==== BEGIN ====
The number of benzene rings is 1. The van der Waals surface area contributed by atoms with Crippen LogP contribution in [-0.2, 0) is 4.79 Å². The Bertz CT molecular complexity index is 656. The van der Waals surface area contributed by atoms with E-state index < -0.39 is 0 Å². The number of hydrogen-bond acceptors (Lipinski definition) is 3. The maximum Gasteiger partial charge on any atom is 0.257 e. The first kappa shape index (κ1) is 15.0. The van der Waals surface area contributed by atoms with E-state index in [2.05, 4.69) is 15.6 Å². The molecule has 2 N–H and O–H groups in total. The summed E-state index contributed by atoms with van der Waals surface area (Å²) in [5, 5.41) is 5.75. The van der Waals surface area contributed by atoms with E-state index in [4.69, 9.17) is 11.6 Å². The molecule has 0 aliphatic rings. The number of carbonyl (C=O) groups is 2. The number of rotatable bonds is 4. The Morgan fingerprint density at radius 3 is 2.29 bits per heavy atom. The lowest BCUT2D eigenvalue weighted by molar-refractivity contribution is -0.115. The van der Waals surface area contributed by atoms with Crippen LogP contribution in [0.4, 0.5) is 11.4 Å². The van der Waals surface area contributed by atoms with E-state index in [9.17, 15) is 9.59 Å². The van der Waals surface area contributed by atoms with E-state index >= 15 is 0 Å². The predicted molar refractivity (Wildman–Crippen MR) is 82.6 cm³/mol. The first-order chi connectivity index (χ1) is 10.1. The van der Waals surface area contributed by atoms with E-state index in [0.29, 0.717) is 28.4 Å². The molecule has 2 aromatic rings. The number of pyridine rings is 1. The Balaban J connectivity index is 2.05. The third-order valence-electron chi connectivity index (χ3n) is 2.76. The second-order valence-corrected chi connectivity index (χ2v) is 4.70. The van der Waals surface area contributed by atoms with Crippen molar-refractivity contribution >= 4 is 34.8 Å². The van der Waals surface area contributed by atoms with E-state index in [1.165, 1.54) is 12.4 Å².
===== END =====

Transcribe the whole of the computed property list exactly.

The number of benzene rings is 1. The van der Waals surface area contributed by atoms with Crippen LogP contribution in [-0.2, 0) is 4.79 Å². The Bertz CT molecular complexity index is 656. The van der Waals surface area contributed by atoms with E-state index < -0.39 is 0 Å². The number of hydrogen-bond acceptors (Lipinski definition) is 3. The maximum Gasteiger partial charge on any atom is 0.257 e. The first kappa shape index (κ1) is 15.0. The van der Waals surface area contributed by atoms with E-state index in [2.05, 4.69) is 15.6 Å². The molecule has 2 N–H and O–H groups in total. The summed E-state index contributed by atoms with van der Waals surface area (Å²) in [5, 5.41) is 5.75. The van der Waals surface area contributed by atoms with E-state index in [4.69, 9.17) is 11.6 Å². The molecule has 0 aliphatic rings. The number of carbonyl (C=O) groups is 2. The number of rotatable bonds is 4. The Morgan fingerprint density at radius 3 is 2.29 bits per heavy atom. The lowest BCUT2D eigenvalue weighted by molar-refractivity contribution is -0.115. The van der Waals surface area contributed by atoms with Crippen LogP contribution in [0.4, 0.5) is 11.4 Å². The van der Waals surface area contributed by atoms with E-state index in [9.17, 15) is 9.59 Å². The van der Waals surface area contributed by atoms with E-state index >= 15 is 0 Å². The predicted molar refractivity (Wildman–Crippen MR) is 82.6 cm³/mol. The first-order chi connectivity index (χ1) is 10.1. The van der Waals surface area contributed by atoms with E-state index in [0.29, 0.717) is 28.4 Å². The molecule has 2 aromatic rings. The number of pyridine rings is 1. The Balaban J connectivity index is 2.05. The third-order valence-electron chi connectivity index (χ3n) is 2.76. The second-order valence-corrected chi connectivity index (χ2v) is 4.70. The van der Waals surface area contributed by atoms with Crippen molar-refractivity contribution >= 4 is 34.8 Å². The van der Waals surface area contributed by atoms with E-state index in [1.165, 1.54) is 12.4 Å².